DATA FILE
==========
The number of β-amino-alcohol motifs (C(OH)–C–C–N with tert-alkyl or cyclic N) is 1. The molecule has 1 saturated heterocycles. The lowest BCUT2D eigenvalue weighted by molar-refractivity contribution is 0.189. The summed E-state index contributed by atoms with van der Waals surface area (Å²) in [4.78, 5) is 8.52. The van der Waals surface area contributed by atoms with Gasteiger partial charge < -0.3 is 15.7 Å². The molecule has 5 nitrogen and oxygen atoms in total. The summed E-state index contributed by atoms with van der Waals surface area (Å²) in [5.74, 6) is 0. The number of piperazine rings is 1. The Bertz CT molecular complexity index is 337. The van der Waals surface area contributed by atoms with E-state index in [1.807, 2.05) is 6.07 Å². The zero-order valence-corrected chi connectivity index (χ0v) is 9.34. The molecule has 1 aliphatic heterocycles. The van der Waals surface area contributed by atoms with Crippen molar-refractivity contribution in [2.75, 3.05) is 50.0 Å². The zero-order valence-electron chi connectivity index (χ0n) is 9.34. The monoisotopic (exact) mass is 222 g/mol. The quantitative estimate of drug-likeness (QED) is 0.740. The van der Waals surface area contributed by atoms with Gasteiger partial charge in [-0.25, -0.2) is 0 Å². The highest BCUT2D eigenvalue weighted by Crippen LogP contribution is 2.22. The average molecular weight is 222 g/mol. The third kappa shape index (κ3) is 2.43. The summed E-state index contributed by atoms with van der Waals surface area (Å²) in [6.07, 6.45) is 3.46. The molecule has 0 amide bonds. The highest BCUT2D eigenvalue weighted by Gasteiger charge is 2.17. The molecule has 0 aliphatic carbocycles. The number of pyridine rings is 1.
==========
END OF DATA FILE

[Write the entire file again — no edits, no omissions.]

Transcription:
The number of β-amino-alcohol motifs (C(OH)–C–C–N with tert-alkyl or cyclic N) is 1. The molecule has 1 saturated heterocycles. The lowest BCUT2D eigenvalue weighted by molar-refractivity contribution is 0.189. The summed E-state index contributed by atoms with van der Waals surface area (Å²) in [4.78, 5) is 8.52. The van der Waals surface area contributed by atoms with Gasteiger partial charge < -0.3 is 15.7 Å². The molecule has 5 nitrogen and oxygen atoms in total. The summed E-state index contributed by atoms with van der Waals surface area (Å²) in [5.74, 6) is 0. The number of piperazine rings is 1. The Bertz CT molecular complexity index is 337. The van der Waals surface area contributed by atoms with E-state index in [1.807, 2.05) is 6.07 Å². The zero-order valence-corrected chi connectivity index (χ0v) is 9.34. The molecule has 1 aliphatic heterocycles. The van der Waals surface area contributed by atoms with Crippen molar-refractivity contribution in [2.75, 3.05) is 50.0 Å². The zero-order valence-electron chi connectivity index (χ0n) is 9.34. The monoisotopic (exact) mass is 222 g/mol. The quantitative estimate of drug-likeness (QED) is 0.740. The van der Waals surface area contributed by atoms with Gasteiger partial charge in [-0.25, -0.2) is 0 Å². The highest BCUT2D eigenvalue weighted by Crippen LogP contribution is 2.22. The average molecular weight is 222 g/mol. The third kappa shape index (κ3) is 2.43. The summed E-state index contributed by atoms with van der Waals surface area (Å²) in [6.07, 6.45) is 3.46. The molecule has 0 amide bonds. The highest BCUT2D eigenvalue weighted by Gasteiger charge is 2.17. The molecule has 0 aliphatic carbocycles. The number of pyridine rings is 1.